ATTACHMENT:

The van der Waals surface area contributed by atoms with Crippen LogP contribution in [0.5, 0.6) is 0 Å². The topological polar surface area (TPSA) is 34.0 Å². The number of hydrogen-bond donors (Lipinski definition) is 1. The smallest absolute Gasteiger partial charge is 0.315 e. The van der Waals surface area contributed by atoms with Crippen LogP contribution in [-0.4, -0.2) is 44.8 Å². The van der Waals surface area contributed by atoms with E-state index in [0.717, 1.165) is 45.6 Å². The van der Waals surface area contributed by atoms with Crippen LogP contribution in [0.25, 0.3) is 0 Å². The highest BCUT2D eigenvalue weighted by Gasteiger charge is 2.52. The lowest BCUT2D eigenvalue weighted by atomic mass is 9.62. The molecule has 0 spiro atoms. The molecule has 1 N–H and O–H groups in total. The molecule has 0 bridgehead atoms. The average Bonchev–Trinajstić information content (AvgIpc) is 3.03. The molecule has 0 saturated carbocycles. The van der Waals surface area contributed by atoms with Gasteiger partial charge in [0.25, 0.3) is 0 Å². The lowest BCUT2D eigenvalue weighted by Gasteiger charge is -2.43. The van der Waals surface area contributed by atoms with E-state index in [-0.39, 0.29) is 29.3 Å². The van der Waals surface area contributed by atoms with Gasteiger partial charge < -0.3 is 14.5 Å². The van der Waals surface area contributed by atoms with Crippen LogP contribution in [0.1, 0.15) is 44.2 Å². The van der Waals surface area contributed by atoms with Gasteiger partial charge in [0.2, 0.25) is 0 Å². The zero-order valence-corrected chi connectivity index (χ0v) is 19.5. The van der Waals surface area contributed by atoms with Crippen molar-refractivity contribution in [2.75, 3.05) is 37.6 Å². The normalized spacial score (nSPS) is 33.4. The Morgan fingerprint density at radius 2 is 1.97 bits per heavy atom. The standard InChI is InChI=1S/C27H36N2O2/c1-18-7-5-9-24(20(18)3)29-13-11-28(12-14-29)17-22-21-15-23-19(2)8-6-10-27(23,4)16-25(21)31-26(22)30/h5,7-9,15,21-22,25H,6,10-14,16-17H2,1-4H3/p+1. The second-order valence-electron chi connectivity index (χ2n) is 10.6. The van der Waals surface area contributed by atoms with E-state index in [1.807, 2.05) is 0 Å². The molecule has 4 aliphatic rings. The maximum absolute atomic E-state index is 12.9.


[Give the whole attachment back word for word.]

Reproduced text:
The van der Waals surface area contributed by atoms with Crippen LogP contribution in [0.5, 0.6) is 0 Å². The topological polar surface area (TPSA) is 34.0 Å². The number of hydrogen-bond donors (Lipinski definition) is 1. The smallest absolute Gasteiger partial charge is 0.315 e. The van der Waals surface area contributed by atoms with Crippen LogP contribution in [-0.4, -0.2) is 44.8 Å². The van der Waals surface area contributed by atoms with E-state index in [0.717, 1.165) is 45.6 Å². The van der Waals surface area contributed by atoms with Crippen LogP contribution in [0.25, 0.3) is 0 Å². The highest BCUT2D eigenvalue weighted by Gasteiger charge is 2.52. The lowest BCUT2D eigenvalue weighted by atomic mass is 9.62. The molecule has 0 spiro atoms. The molecule has 1 N–H and O–H groups in total. The molecule has 0 bridgehead atoms. The average Bonchev–Trinajstić information content (AvgIpc) is 3.03. The molecule has 0 saturated carbocycles. The van der Waals surface area contributed by atoms with Gasteiger partial charge in [0.25, 0.3) is 0 Å². The lowest BCUT2D eigenvalue weighted by Gasteiger charge is -2.43. The van der Waals surface area contributed by atoms with E-state index in [-0.39, 0.29) is 29.3 Å². The van der Waals surface area contributed by atoms with Gasteiger partial charge < -0.3 is 14.5 Å². The van der Waals surface area contributed by atoms with Crippen LogP contribution in [0.1, 0.15) is 44.2 Å². The van der Waals surface area contributed by atoms with Gasteiger partial charge in [0.2, 0.25) is 0 Å². The zero-order valence-corrected chi connectivity index (χ0v) is 19.5. The van der Waals surface area contributed by atoms with Crippen molar-refractivity contribution in [2.75, 3.05) is 37.6 Å². The normalized spacial score (nSPS) is 33.4. The Morgan fingerprint density at radius 2 is 1.97 bits per heavy atom. The standard InChI is InChI=1S/C27H36N2O2/c1-18-7-5-9-24(20(18)3)29-13-11-28(12-14-29)17-22-21-15-23-19(2)8-6-10-27(23,4)16-25(21)31-26(22)30/h5,7-9,15,21-22,25H,6,10-14,16-17H2,1-4H3/p+1. The second-order valence-electron chi connectivity index (χ2n) is 10.6. The van der Waals surface area contributed by atoms with E-state index in [1.807, 2.05) is 0 Å². The molecule has 4 aliphatic rings. The maximum absolute atomic E-state index is 12.9.